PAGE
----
plan of Christian giving, as practiced
In the churches of Anderson. . Hu
said: that 20 per .cent of the member j
had adopted the weekly offering plan
and that 20 per cent .gave one-half tho
church's contribution to missions. Dr.
J. Ft Vines was on the program lot a
report but v/as taisent.
Dr. W1., T. Derieux of Greanville,
secretary of the state mission board,
said that he believed the Baptist
! church 'to be more thoroughly organ
ized than any other protestant dono
. minattcn. ' lC: - i
Dr. C. B. Hurts made si splendid JtM
port on b?haaf of. the. Baptists ot
Columbia and Impressed ht'a hearers
with his' words concerning the earn
estness of purpose of Columbia Bap
tlsts. ... _ . . '
. Rev; W^J.;NeJAon of Rock H?I said
that there is a crying heed of same
suitable place for th? Bant (et girls
attending Winthrop coUego, to wor
,' -ship end- said that some such-place
. should be supplied.^
Th? feature of the service last afght
, was the splendid sermon preached by
Rev; E. S. Reeves at the i^tfjrasfo
church of Iva. dV.' Reeves delivered
one of tho ablest efforts that tha <v*i
? vention naa y et enjoyed and there was
much food for thought furnished by
his discourse.
homeward bound
??j
American\ War (Bogs ' on Way Home
From GravosentL
if- ; ." " ': '. . - '
Oi avoi:c?iny*!*ng?ahi?;' July ??.-^ilh?
ArocrlcattvbattleBhips, 'Missouris and
IUinotft With a largo number of r*mt*tr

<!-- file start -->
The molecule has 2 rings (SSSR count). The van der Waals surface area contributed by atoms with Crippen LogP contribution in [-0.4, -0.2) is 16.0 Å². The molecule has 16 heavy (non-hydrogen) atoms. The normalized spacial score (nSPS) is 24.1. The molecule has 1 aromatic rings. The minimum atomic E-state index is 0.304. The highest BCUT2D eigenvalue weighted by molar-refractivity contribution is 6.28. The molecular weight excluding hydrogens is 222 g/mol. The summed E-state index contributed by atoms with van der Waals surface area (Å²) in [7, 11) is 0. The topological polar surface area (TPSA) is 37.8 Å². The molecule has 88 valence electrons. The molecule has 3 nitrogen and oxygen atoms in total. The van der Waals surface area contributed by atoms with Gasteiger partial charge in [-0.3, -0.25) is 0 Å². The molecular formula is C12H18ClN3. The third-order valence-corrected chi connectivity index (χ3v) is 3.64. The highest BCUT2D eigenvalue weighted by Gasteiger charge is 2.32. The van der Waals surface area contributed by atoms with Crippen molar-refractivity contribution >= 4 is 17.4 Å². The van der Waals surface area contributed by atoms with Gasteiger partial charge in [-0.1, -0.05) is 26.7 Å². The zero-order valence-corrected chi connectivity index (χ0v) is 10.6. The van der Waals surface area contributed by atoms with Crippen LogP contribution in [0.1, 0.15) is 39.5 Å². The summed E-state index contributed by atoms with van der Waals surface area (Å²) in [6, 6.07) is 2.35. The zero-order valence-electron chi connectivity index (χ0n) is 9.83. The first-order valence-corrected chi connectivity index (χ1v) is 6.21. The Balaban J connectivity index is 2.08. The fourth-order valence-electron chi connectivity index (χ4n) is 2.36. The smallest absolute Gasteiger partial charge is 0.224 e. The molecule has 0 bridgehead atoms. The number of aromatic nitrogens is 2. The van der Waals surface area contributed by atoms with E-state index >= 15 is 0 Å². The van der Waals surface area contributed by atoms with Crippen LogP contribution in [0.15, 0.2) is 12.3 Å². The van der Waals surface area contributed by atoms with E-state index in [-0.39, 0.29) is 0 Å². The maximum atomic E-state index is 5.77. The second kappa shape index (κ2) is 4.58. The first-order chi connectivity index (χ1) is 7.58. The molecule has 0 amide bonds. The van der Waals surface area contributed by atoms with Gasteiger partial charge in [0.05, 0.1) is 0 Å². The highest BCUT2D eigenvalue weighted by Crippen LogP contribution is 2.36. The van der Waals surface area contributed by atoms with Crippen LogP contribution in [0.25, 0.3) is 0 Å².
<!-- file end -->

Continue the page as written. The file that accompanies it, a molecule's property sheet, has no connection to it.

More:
f romvthe navaj academy at An*
on board sailed rrom .here today
Hampton Roods ; after.: a fbrtnb*
ctfiy.. . *- j \ * v ^
Begins Saturday ^ August 1st.
Read every Word in this announcement and it will tell you where to buy
at an enormous saving?Summer Wearables?Eveiy gai ment that is suit
able for Summer weaf will be put on sale at worth while reductions?Read
the few prices we are making:
Men's Clothing
All $10.00 Suits, Sale Price $ 7.45
12.50
it
ti
ti
16.50
20.00
22.50
25.00 " "Mi>?
7.50 Palm Beach/Suits
it
tt
ti
9.50
11.00
11.50
15.00
17.90
18.00
6.00
Boys' Clothing
$10.00 Uits, Now . .
8.50
5.00
3.50
a
tt
it
it
$7.00
6.50
3.75
2.75.
mm i<.iu>'.
Men's and Boys' Oxfords
Men's and Boys' Summer
Underwear
50c R. V. D. Shirts.40c
50c B. V. D. Drawers ..... 40c
25c Shirts and Drawers . . . . 20c
Oxfords, Now
$5.00 -
4.00 -
3.50
3.00 -
2 50 - 44 ?
Boys, $3.00 Oxfords,
2.00 44
$3.85
3.25
2.85
2.40
1.95
2.10'
1.65
i o t^iose uut
One big lot of Regal and Edwin Clapp
Shoes and Oxfords, were $5, $6 and $6.50,
Now $2.45
Come in at the start, and pick 'em out
while pickin's good.
Get inside 6f some of the Cool Cloth
es we are offering so cheap.
M M All Straw Hats
The Up To Date Clothier
A MP E R 5 ON, SV C.
(
; nu'i mil
Hi ?III?? I
. ' ; . i /
.iwrwvnoc? wk?
-Onts'o-) M
PtAN BRIDGE S?STUM
?0 DEVELOP HIGHWAYS
TO LINK ALL SECTIONS OF
THE STATE ?
AUTOMOBILE TAX
If Plan* Do Not Miscarry Ander.
80n Will Come In For Her jj
Share of State Aid
(Prom Thursday's Daily.)
Andersen county is just awakcnlnj
to the fact that better highways- ar<
indispensable to the country Is to pro
gress and if the cities -are to grov
and during the last few monlha mon
iaterest has ttoen manifested In thii
section over bettering the high way i
and solving the . road problems .thai
was ever known before. Thorefori
the . news that, tho state of South Car
olina is to aid In the work of linking
together ali- sections of the common
wealth, through the bridge system
will^bs welcomed here. ' ,
'- Trio. board of directors of the Co
lttmoia chamber .of' commerce, E. J
Wataon, commissioner ' ot agriculture
coaiuefvu .and. industries,' and "Gads
den E. Shand, a Columbia engineer
much interested in road building, it
?o?re.roTK5?* last night in. the rooms o
tha chamber, discussed and indorsee
the proposed plan for covering Sout?
Carolina with highways linked at tin
Important river crossings by germs'
nent bridges, built 1ft place of tnarto
cuate bridges and ferries,, by. the siat<
ny means of. an annual tax of |5 01